Tag Archives: PCOS DIET

I want to be a Hot Fudge Sundae, not eat one!

PCOS DIET I want to be a Hot Fudge Sundae, not eat one!

I try to keep my diet healthy everyday because I want to be a Hot Fudge Sundae, not eat one! When I first realised that I had PCOS I was inclined to dismiss it, partly because my Doctor did not accept it existed and secondly I thought I could deal with it. Many years and many operations for the removal of cysts later, I decided crunch time had come.

I want to be a Hot Fudge Sundae

I searched pcos weight loss success stories, and through my research realised first I had to eat less processed food and also lose weight. fortunately the two objectives went hand in hand. As I cut down my consumption of food I lost weight and then found a lot of my symptoms were reduced and the cysts were gone forever. I am not saying that this was easy  but the severity of my symptoms meant that I had to make a choice to be healthy or very poorly.


Developing my Natural PCOS Diet

At first I fought it wanting to get back to my normal way of eating, but each time I had a really day I felt terrible afterwards. I found that not eating wheat was a wise choice, but that did not mean I had to do without bread I discovered Spelt bread; and could still have the odd sandwich.

The second biggest change I made was to cut milk from my diet, this in fact was one of the easiest as I hate cow’s milk. I started to drink soy milk made from soya. Cows eat a lot of grass and the pesticides in the soil are present in that grass. The pesticides go from the soil to the grass to the cow and then to the human. Not only that, but changes in food production mean that cows are injected with massive amounts of hormones, that eventually  reach your system and that is the very last thing that anyone with PCOS need. Also  milk is very high in fat  and the vegetable alternatives such as hazelnut or almond or soy milk are far healthier. if you find the change hard then use half milk and half soya milk for a week then a week with a quarter of cows milk and three quarters of vegetarian milk. This way you get used to the taste of vegetarian milk. Having spoken to hundreds of women they can’t even drink cows milk once they have made the swap. One of the greatest benefits of changing from cows milk is the fact that phytochemicals in soya beans reduce the effects of excess estrogen in the body, a great benefit to PCOS sufferers.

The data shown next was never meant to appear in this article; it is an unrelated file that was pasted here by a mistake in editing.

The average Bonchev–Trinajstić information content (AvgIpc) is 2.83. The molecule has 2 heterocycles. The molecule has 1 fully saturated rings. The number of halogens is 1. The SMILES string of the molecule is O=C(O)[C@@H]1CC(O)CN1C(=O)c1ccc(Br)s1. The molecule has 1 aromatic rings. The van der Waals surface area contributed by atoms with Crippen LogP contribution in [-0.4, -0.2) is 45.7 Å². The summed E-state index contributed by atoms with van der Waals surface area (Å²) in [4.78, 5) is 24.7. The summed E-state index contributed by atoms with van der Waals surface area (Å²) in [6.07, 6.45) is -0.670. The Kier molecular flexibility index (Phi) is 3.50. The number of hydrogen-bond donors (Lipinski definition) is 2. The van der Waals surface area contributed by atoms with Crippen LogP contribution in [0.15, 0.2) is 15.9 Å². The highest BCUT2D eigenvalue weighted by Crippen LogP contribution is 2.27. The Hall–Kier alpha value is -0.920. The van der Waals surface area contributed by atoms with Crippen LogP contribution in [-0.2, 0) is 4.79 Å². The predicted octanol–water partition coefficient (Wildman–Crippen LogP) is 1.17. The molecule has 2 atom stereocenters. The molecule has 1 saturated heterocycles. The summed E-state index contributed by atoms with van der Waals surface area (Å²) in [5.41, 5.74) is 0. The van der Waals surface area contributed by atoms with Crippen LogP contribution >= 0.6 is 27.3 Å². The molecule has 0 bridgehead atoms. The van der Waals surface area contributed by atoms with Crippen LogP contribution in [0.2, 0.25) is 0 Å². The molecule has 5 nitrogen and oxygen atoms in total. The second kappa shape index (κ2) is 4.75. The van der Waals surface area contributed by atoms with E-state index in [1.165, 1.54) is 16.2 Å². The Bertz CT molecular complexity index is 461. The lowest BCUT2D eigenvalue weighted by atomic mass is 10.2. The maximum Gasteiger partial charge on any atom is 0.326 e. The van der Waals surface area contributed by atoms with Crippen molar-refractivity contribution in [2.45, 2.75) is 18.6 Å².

Another huge change in my natural PCOS diet was to radically reduce carbohydrates. Spelt bread is a once a week treat, but pasta was reduced as well. I only ever ate whole grain pasta, but looking at the ingredients I was dumbfounded how high in carbs it was. Every 10 days I now eat half a packet of ramen type noodles. Yes vegetarian spaghetti on top of noodles is a tad weird, but you do get used  to it. When the food choices got tough I remembered the surgery I had undergone and bingo those food choices didn’t seem half bad.

So what is it I do eat. I eat meat but less of it and I make sure it is organic. Organic meat comes from animals that live outside naturally. They are not injected with chemicals or hormones. Have you ever noticed how much water there is in bacon when you fry it, that is chemicals.

There is saturated fat in red meat but it is the same in processed meats and unprocessed meat. However processed meat such as bacon, sausage and deli meats  contains nearly five times as much sodium than unprocessed meats. Equally worrying is the fact that they contain a much higher amount   of nitrogen preservatives.